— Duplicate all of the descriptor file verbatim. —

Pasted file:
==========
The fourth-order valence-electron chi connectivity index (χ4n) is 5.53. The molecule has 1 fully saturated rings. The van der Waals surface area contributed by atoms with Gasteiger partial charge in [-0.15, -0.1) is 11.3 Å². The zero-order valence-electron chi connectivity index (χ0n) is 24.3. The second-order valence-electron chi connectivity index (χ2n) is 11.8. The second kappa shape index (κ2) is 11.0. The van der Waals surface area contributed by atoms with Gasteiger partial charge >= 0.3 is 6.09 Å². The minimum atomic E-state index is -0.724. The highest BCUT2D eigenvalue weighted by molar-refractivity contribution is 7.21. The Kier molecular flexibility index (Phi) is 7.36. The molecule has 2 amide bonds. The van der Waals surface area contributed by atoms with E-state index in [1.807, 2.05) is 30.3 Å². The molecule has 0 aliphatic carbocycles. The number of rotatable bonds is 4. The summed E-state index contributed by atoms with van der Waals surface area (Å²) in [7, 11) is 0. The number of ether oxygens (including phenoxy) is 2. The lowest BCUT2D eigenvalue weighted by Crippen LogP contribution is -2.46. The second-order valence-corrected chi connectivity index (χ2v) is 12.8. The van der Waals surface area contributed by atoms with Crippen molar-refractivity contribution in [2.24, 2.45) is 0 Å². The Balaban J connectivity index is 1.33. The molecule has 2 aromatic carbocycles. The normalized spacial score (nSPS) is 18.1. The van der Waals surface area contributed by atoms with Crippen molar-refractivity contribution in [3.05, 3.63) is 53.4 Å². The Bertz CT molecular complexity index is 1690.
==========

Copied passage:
The fourth-order valence-electron chi connectivity index (χ4n) is 5.53. The molecule has 1 fully saturated rings. The van der Waals surface area contributed by atoms with Gasteiger partial charge in [-0.15, -0.1) is 11.3 Å². The zero-order valence-electron chi connectivity index (χ0n) is 24.3. The second-order valence-electron chi connectivity index (χ2n) is 11.8. The second kappa shape index (κ2) is 11.0. The van der Waals surface area contributed by atoms with Gasteiger partial charge >= 0.3 is 6.09 Å². The minimum atomic E-state index is -0.724. The highest BCUT2D eigenvalue weighted by molar-refractivity contribution is 7.21. The Kier molecular flexibility index (Phi) is 7.36. The molecule has 2 amide bonds. The van der Waals surface area contributed by atoms with E-state index in [1.807, 2.05) is 30.3 Å². The molecule has 0 aliphatic carbocycles. The number of rotatable bonds is 4. The summed E-state index contributed by atoms with van der Waals surface area (Å²) in [7, 11) is 0. The number of ether oxygens (including phenoxy) is 2. The lowest BCUT2D eigenvalue weighted by Crippen LogP contribution is -2.46. The second-order valence-corrected chi connectivity index (χ2v) is 12.8. The van der Waals surface area contributed by atoms with Crippen molar-refractivity contribution in [2.24, 2.45) is 0 Å². The Balaban J connectivity index is 1.33. The molecule has 2 aromatic carbocycles. The normalized spacial score (nSPS) is 18.1. The van der Waals surface area contributed by atoms with Crippen molar-refractivity contribution in [3.05, 3.63) is 53.4 Å². The Bertz CT molecular complexity index is 1690.